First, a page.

Scripture presents a set of the famous Black Cards from the legendary circle of ONEIRON, their printed collection of curiosities Ouroboros and selected artefacts from the end of the 1960s combined with Yan Tomaszewski’s cycle The quick brown fox jumps... and Preissig Antikva, developed since 2014.
The exhibition juxtaposes perverse and utopian attempts to create alphabetic or lexical adaptations of scripture that share a common geographical reference to Prague. The works are shrouded in a mist of creative confabulation, hypothetical character of artworks, alternative texts and versions of art history.
Active in the 1960s and 1970s, the ONEIRON group, also know as the League of Spiritual Observations (LSD), consisted of Andrzej Urbanowicz, Henryk Waniek, Urszula Broll, Zygmunt Stuchlik and Antoni Halor. Their activities gathered a range of personalities of Polish counter-culture. The group was one of the most interesting manifestations of Polish psychedelic and independent art, worth new insights and re-interpretations.
The famous cycle of Black Cards, also known as Lexicon, Encyclopaedia, New Unpretentious Holy Scripture in Images, or New Chaos in Images, is a quasi-Surrealist perverse lexicon of symbols. Thirty black cards on 70 x 70 cm cardboards represent seemingly arranged hieroglyphs, phantasms and personal notes.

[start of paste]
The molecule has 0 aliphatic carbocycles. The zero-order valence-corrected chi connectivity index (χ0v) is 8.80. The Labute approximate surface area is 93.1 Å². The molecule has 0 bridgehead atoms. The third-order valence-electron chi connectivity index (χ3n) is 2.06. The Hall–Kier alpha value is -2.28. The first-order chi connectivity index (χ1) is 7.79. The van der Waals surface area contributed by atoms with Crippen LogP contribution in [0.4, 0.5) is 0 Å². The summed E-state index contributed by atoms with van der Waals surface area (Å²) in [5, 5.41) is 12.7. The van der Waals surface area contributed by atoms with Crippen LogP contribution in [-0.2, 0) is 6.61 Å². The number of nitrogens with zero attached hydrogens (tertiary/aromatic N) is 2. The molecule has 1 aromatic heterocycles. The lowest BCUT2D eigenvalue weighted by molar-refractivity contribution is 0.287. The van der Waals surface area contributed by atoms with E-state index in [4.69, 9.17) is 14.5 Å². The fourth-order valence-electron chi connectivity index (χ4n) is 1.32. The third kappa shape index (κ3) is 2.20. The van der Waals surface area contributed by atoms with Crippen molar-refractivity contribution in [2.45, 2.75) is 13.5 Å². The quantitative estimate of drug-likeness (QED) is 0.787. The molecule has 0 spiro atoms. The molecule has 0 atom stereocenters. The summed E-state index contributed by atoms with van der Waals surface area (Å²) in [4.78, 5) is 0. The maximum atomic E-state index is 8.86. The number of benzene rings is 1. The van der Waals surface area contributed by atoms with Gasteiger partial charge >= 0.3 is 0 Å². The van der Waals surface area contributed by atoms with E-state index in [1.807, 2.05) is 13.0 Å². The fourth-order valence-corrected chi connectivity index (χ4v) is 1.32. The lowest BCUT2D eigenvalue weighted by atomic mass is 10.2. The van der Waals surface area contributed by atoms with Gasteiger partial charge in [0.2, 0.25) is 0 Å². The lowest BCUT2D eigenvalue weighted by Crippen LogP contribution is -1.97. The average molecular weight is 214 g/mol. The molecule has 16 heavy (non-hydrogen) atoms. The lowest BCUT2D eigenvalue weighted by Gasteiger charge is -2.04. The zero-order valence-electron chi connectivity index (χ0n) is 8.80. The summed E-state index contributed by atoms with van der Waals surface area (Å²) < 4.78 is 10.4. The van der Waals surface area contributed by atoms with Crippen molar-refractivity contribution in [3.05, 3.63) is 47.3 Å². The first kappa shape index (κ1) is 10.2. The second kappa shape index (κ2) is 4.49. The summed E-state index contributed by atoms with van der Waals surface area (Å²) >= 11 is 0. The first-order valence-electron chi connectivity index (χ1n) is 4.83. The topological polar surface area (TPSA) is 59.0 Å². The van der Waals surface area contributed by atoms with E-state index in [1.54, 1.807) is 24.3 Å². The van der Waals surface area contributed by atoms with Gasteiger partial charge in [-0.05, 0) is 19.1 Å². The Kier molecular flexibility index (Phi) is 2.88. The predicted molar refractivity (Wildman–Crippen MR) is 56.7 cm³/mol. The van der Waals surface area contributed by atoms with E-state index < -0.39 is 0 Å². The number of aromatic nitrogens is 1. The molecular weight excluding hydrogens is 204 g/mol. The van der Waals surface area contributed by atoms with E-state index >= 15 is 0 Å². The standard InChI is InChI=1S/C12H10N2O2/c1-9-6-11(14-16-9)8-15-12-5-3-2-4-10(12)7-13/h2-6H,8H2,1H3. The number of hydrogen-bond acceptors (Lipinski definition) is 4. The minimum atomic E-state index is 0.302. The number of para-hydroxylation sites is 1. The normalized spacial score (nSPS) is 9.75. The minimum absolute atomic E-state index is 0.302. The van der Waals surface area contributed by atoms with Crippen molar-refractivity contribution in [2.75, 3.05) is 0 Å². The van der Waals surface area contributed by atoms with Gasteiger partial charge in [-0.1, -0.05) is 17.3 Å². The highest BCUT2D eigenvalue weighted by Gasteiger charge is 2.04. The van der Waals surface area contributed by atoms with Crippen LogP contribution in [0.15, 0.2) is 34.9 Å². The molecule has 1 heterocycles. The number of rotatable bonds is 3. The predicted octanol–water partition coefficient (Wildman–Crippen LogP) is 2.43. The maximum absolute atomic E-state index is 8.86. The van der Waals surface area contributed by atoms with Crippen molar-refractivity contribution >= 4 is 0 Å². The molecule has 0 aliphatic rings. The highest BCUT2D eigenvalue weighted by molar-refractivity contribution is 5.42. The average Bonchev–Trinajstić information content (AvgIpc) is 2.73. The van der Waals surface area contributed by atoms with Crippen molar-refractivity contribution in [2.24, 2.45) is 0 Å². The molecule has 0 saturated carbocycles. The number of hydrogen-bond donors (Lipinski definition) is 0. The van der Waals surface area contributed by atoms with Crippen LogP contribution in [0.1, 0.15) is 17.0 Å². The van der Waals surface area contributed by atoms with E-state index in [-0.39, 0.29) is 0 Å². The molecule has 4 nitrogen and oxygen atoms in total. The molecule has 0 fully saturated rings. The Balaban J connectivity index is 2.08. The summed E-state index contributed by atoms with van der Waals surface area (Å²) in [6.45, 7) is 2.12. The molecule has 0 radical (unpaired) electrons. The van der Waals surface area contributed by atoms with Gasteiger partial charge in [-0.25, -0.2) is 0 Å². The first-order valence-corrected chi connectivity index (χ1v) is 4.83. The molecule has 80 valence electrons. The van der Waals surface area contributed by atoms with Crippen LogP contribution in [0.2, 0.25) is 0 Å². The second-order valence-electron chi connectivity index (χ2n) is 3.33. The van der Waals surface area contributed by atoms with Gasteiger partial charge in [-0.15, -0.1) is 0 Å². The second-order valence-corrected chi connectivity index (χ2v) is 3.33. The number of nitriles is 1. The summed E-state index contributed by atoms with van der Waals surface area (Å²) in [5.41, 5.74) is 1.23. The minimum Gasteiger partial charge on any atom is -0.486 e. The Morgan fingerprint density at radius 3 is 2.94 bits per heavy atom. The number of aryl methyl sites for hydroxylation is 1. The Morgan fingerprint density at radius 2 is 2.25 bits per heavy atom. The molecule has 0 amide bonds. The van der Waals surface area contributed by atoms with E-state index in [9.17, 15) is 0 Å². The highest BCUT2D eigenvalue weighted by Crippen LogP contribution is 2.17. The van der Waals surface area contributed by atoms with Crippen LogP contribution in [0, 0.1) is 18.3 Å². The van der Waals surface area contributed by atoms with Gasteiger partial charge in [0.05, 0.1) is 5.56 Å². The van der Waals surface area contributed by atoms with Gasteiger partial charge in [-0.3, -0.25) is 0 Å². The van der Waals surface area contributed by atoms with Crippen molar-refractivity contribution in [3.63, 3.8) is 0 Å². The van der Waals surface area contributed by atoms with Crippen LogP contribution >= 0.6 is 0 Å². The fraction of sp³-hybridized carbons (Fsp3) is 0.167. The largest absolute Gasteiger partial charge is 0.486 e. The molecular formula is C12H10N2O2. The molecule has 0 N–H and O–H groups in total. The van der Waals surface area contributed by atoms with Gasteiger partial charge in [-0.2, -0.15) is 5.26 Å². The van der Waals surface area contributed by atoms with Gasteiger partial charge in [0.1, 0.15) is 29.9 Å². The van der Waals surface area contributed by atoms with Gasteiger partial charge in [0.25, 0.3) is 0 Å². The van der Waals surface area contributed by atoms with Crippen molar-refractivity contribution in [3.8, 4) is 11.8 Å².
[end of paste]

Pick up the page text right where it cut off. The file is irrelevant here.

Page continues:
In turn, Ouroboros is a collection of curiosities created by the group in 1968. In reaction to the Warsaw Pact invasion of Czechoslovakia, ONEIRON created an anthology of their texts and translations that concern esoteric themes connected with Prague, a map of Central Europe with Prague in the centre, alchemical engravings, as well as a pastiche of Franz Kafka – the short story W teatrze [At the Theatre] by Henryk Waniek. Ouroboros was released in ten copies and made available for reading among friends.
Prague and Czechoslovakian themes are also present in Yan Tomaszewski’s cycle The quick brown fox jumps over lazy dog.
The eponymous sentence is the most popular pangram in English – a sentence that contains every letter of the alphabet, used for instance to check if letters are printed correctly, but also in language games.
Tomaszewski presents the pangram written with the font Preissig Antikva, designed in 1925 by the Czech typographer Vojtech Preissig for the Czech pavilion at the International Exposition of Modern Industrial and Decorative Arts. The artist develops the sequence through many potential works and mythologies from the circle of Czechoslovakian Surrealism and Cubism to express the identity of place and time. At the same time, Tomaszewski builds an ambiguous narrative that stretches between the opposites of seemingly rigid notions: national – cosmopolitan; handicraft – digitisation; male – female; universal – peculiar.
Alongside the exhibition Scripture, Kronika presents Yan Tomaszewski’s individual show Message from Charlotte, created in collaboration with the Imago Mundi Foundation.